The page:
The administration of US President Donald Trump issued the Safer Affordable Fuel-Efficient Vehicles Rule (SAFE Rule) on March 31. A joint effort of the US Environmental Protection Agency and the National Highway Traffic Safety Administration, the SAFE Rule rolls back vehicle fuel-efficiency standards adopted under the administration of President Barack Obama. President Trump has championed the rule as his signature deregulatory action.
SAFE Rule Fuel-Efficiency Standards
While the Obama-era rules called for nearly 5% annual increases in the average fuel efficiency of US cars, pickup trucks, and sport-utility vehicles between model years 2021 and 2026, the SAFE Rule requires only 1.5% annual increases in average fuel efficiency.
The SAFE Rule requires US vehicle fleets to average 40.4 miles per gallon by 2026. Obama-era standards, in contrast, would have required these fleets to average 46.7 miles per gallon. The Trump administration claims that its adjusted standards strike a healthier balance between environmental and economic concerns. According to the administration, the SAFE Rule will save automakers up to $100 billion in regulatory costs, which they can use to reduce consumer prices and improve vehicle safety.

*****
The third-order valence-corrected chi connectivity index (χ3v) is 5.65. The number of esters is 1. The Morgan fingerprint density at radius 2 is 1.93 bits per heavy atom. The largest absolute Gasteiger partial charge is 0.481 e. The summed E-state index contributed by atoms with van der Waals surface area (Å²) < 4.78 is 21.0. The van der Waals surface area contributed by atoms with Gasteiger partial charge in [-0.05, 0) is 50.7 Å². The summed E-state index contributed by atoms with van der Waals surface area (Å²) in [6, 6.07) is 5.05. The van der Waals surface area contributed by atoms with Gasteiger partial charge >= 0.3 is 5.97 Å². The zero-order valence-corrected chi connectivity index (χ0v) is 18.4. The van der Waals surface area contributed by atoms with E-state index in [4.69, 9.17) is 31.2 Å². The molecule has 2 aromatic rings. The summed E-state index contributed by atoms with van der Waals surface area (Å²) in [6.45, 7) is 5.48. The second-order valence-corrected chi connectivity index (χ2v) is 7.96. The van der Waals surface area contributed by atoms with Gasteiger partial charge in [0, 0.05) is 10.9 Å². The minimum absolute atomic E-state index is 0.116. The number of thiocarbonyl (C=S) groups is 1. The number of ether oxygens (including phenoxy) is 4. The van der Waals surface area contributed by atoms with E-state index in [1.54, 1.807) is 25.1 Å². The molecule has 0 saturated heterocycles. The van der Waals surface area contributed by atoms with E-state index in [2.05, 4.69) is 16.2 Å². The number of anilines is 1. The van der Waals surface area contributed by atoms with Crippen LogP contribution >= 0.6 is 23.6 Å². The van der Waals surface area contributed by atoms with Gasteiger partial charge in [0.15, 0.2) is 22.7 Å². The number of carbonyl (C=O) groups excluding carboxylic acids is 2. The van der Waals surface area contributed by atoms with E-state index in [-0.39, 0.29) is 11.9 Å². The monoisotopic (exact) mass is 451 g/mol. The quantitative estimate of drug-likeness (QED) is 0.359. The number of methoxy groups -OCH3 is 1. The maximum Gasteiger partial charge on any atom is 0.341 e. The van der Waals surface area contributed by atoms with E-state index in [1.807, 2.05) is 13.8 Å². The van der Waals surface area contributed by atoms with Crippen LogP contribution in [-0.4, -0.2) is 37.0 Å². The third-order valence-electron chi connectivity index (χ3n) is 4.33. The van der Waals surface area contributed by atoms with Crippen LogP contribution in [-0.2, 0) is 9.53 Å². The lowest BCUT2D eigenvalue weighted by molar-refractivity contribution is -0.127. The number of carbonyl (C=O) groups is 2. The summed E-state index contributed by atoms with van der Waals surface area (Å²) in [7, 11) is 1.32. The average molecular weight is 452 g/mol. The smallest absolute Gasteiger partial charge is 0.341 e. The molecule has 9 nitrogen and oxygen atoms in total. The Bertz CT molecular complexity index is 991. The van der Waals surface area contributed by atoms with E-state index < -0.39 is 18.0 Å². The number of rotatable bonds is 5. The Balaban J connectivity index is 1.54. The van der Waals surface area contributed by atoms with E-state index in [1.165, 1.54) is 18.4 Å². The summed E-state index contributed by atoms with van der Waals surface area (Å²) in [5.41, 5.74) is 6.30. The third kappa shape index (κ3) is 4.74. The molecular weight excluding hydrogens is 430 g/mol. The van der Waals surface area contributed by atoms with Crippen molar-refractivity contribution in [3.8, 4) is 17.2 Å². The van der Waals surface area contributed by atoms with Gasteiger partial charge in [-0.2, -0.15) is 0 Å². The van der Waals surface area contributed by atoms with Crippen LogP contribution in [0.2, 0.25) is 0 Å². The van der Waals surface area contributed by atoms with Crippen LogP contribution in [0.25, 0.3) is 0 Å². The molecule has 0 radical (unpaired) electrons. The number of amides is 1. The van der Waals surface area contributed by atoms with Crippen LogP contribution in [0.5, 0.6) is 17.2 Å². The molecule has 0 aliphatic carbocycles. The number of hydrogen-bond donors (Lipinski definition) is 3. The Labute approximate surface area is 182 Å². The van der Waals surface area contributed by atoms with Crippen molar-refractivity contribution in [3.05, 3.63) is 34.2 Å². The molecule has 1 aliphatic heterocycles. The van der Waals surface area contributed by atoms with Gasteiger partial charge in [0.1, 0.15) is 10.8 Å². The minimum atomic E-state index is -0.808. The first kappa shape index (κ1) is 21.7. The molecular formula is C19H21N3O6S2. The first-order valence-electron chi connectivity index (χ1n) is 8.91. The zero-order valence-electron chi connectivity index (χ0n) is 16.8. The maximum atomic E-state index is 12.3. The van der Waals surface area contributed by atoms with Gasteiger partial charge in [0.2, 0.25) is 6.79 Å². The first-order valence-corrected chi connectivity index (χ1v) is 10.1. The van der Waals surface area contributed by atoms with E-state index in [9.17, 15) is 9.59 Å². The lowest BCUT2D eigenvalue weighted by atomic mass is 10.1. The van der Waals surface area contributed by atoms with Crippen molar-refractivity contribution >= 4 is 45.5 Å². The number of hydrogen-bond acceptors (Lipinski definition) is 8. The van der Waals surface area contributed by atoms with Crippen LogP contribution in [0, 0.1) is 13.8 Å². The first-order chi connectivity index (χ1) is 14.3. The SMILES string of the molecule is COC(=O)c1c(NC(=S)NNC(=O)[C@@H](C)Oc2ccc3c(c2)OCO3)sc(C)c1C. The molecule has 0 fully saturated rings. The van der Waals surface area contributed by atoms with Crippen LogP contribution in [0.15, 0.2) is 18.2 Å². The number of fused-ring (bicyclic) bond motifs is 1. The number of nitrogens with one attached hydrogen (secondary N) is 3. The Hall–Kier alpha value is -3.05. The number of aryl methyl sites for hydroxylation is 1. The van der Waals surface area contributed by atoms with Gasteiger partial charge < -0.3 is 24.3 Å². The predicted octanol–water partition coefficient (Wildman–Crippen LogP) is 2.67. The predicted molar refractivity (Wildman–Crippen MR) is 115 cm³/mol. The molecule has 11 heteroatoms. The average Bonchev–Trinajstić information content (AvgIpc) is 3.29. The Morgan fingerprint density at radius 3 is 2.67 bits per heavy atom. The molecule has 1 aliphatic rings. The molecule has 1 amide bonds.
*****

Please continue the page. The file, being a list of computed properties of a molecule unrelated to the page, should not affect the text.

As US Environmental Protection Agency (EPA) Administrator Andrew Wheeler recently stated: “Now, more than ever, this country needs a sensible national program that strikes the right regulatory balance for the environment, the auto industry, the economy, safety and American families. The final SAFE rule does all of those things." Earlier Trump administration plans had proposed freezing fuel-efficiency standards at 2020 levels (i.e., requiring no fuel-efficiency improvements through 2026).
SAFE Rule Sparks Criticism, Litigation
Opponents of the SAFE Rule claim that it risks public health and safety to achieve dubious economic goals. Critics contend that
One former EPA official opined to news outlets that this policy “will net [a] negative benefit for society and reduce fuel savings.”
The SAFE Rule has also spurred litigation seeking to invalidate it. In particular, California is leading a coalition suing in the US District Court for the District of Columbia to set aside the SAFE Rule. The coalition includes numerous states and two cities, and counts several prominent automakers among its supporters. With the Trump administration’s issuance of the final rule, the coalition is seeking injunctive relief while the court weighs whether to set aside the rule. A full decision on the merits could take years, however, and the case may ultimately land in the US Supreme Court.